LSA Blog

Starting at Home – Why Climate Change Matters to Social Ministry

Blog Date: 
Wednesday, May 18, 2016
Climate Action SummitBy Caleb Rollins, Development Manager

On May 5-6, I had the unique opportunity to represent Lutheran Services in America at the Climate Action 2016 summit in Washington, DC. The summit was a two-day event designed to drive high-level engagement with global leaders addressing how to deliver on climate commitments and how we can embed changes across the globe in government, key sectors and among the general population. United Nations Secretary General Ban Ki-moon opened the gathering by proclaiming, "Together we can build the world we want."

I couldn't help but agree with his sentiments as I sat with global leaders from the private sector, public sector, and civil society. I spent the first day of the summit listening to speakers like Vice President Al Gore, Rockefeller Foundation President Judith Rodin, and Mayor of Paris Anne Hidalgo speak on how the global community can implement the recently-signed Paris Agreement, a landmark agreement reached this past December that commits countries to holding global temperature rise. While a compelling event, it suddenly dawned on me how strange it might seem to be representing LSA's national social ministry network at an international climate action conference.

The connection to climate action comes from Lutheran social ministry's long-standing work in disaster response, and the desire to help communities plan and implement efforts that can help them be more resilient to shocks and stresses, such as extreme weather and other impacts of climate change.

As the second day of the summit began and the focus shifted to the important role of community resilience as it relates to climate change, LSA's role became even clearer. Shaun Donovan, Director of the Office of Management and Budget for the White House, announced the launch of a new cohort of Resilience AmeriCorps organizations that includes LSA and seven of our member organizations.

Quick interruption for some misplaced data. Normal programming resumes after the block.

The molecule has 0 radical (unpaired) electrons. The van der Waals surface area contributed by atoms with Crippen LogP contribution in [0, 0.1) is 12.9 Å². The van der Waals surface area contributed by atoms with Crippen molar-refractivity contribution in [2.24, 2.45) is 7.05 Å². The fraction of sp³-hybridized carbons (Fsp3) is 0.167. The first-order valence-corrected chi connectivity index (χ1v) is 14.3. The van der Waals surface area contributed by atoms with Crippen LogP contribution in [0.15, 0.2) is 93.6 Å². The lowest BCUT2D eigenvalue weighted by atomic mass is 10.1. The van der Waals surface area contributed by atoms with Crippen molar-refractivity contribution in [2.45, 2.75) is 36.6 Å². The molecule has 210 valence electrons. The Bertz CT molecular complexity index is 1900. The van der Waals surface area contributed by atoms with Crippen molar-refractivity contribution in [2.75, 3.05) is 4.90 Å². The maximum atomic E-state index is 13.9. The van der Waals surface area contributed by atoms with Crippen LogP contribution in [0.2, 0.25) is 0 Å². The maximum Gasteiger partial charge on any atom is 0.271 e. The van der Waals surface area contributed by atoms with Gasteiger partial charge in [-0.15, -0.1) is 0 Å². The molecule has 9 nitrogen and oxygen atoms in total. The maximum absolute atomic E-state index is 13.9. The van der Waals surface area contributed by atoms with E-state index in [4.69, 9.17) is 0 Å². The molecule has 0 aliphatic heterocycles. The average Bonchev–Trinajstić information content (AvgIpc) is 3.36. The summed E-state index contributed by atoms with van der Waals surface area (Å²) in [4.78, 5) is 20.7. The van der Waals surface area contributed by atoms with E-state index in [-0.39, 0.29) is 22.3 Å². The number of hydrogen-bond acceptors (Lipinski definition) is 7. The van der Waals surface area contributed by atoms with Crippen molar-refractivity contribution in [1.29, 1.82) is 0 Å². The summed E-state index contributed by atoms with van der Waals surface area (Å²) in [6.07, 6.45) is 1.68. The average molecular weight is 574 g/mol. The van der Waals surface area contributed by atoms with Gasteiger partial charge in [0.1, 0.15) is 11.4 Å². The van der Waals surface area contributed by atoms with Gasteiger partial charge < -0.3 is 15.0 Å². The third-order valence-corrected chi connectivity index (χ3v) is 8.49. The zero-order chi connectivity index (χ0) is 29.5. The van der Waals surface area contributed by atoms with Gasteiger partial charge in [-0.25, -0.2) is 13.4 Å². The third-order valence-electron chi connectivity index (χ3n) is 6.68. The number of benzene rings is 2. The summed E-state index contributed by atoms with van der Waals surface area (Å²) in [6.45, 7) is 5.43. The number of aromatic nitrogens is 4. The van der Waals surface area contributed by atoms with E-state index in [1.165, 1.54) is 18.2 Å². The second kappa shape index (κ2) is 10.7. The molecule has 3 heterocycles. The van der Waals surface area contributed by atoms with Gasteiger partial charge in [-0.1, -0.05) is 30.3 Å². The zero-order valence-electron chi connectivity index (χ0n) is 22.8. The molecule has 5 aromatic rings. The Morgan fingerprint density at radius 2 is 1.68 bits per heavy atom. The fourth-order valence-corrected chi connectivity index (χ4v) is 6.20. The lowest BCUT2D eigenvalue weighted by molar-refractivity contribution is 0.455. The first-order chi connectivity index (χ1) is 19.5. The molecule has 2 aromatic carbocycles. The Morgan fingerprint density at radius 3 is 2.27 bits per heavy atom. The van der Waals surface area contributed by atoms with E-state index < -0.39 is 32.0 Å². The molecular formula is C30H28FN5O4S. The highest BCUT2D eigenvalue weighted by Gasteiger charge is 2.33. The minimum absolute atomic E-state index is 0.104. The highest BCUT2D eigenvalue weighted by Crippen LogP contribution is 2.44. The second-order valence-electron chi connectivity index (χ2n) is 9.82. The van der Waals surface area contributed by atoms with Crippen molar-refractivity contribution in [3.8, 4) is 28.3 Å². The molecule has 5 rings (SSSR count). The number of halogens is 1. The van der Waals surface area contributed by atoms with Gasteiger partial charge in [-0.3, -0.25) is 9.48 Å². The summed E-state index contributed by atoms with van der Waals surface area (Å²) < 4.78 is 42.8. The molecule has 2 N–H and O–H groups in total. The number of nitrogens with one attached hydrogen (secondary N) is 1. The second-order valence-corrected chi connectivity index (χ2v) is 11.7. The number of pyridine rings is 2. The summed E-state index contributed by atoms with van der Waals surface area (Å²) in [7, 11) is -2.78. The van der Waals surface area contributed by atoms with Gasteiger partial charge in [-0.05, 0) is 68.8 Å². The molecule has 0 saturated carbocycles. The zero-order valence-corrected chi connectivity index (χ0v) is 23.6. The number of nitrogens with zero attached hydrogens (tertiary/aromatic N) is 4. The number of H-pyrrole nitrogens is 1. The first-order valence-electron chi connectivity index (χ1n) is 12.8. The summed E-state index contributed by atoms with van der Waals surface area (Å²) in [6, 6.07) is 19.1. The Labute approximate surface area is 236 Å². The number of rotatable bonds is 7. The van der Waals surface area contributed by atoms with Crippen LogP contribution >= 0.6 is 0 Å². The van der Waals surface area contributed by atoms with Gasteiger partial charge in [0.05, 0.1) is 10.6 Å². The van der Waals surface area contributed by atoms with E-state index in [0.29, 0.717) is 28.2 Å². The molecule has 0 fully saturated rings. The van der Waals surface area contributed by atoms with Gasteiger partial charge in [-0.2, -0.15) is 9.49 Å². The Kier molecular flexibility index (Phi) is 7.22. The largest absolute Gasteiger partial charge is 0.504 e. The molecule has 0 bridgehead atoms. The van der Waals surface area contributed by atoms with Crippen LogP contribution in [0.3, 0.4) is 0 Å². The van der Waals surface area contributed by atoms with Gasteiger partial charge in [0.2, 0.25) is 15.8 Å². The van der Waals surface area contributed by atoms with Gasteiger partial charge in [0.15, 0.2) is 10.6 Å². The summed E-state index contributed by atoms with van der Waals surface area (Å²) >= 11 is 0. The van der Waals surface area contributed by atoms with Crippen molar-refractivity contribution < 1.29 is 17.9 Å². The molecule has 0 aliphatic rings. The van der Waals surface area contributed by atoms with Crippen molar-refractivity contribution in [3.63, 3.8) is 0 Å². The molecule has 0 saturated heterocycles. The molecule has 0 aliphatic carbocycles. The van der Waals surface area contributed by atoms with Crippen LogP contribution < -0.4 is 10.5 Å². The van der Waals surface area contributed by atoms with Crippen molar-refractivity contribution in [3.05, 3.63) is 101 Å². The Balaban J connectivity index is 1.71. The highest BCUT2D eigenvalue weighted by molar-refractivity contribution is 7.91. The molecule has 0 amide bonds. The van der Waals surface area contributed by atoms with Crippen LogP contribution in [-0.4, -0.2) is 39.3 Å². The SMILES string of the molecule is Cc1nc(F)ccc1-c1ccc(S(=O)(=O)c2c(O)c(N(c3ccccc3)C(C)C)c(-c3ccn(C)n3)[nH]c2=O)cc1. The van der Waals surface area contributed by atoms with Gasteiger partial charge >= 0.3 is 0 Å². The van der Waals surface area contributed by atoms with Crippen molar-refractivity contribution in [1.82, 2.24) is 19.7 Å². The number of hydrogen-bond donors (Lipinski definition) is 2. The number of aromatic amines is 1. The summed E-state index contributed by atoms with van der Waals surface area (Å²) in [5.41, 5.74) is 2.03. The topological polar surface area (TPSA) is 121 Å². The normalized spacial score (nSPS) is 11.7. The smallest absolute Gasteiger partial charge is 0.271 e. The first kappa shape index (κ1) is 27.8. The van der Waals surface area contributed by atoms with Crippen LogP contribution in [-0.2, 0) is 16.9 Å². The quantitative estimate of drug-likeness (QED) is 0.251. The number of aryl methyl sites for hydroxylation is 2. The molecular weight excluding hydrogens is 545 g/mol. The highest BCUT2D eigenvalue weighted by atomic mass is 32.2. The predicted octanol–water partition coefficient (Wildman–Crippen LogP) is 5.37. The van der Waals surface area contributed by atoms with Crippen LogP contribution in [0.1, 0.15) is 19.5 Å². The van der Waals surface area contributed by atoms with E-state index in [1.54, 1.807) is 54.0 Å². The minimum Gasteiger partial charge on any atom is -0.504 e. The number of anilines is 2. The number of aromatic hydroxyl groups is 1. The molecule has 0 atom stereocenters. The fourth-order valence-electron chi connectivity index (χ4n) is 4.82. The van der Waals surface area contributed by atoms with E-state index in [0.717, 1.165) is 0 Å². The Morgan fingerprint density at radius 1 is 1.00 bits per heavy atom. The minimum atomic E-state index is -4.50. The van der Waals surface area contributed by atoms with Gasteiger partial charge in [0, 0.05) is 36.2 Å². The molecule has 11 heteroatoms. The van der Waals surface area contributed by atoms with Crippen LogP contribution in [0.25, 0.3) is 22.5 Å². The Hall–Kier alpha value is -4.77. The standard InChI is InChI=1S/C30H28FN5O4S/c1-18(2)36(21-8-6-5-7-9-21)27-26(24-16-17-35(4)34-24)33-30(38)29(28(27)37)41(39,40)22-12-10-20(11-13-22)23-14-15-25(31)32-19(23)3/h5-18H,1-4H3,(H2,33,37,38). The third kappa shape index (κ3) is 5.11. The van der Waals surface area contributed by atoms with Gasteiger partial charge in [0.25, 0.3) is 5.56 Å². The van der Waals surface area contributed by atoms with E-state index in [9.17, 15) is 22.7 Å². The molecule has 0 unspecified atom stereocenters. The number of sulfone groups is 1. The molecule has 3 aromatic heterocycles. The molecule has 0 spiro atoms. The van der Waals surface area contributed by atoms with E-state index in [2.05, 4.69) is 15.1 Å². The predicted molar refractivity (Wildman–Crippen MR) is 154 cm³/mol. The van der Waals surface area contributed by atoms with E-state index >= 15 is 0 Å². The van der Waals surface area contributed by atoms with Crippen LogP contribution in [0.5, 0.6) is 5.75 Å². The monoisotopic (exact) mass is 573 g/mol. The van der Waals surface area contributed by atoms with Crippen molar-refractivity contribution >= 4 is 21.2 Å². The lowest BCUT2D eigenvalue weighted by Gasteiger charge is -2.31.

For its part, LSA is sponsoring eight AmeriCorps VISTA service members in lower-income or underserved communities throughout the country, who will take a proactive approach to resilience by assisting the most vulnerable people in those communities so they can be better prepared to rebuild and rebound from disruptions ranging from home fires to economic crises, extreme weather events, and human-caused disasters.

The VISTA program (Volunteers In Service To America) is a national service program to fight poverty in America that is part of the AmeriCorps network of programs. Each year, more than 7,000 Americans commit to a year-long, full-time position to support community efforts to overcome poverty.

Resilience AmeriCorps builds on the President's Climate Action Plan, and is a partnership between the Corporation for National and Community Service (CNCS), the federal agency that administers the AmeriCorps program, and other key federal agencies such as the U.S. Department of Energy, the Environmental Protection Agency; and the White House Council on Environmental Quality, with support from The Rockefeller Foundation. As Director Donovan outlined the importance of these public, private, and philanthropic partnerships, he reminded the globally-minded audience that, "resiliency starts at home."

And so it is close to home that LSA and our members are joining together in this global work. LSA members have always worked with the most vulnerable in our communities to strengthen their resilience towards the stresses of everyday life and the shocks of natural and human-made disasters. The opportunity to host VISTA members and work in partnership with Resilience AmeriCorps will put a spotlight on the work of the LSA network and increased focus on the importance of building resilience in lower-income communities.

For us, this work is simply following our call to love and serve our neighbors in our communities. But, by doing our part in our own communities, neighborhoods, and homes, we are joining together in building the world we want. 

Add new comment

Read More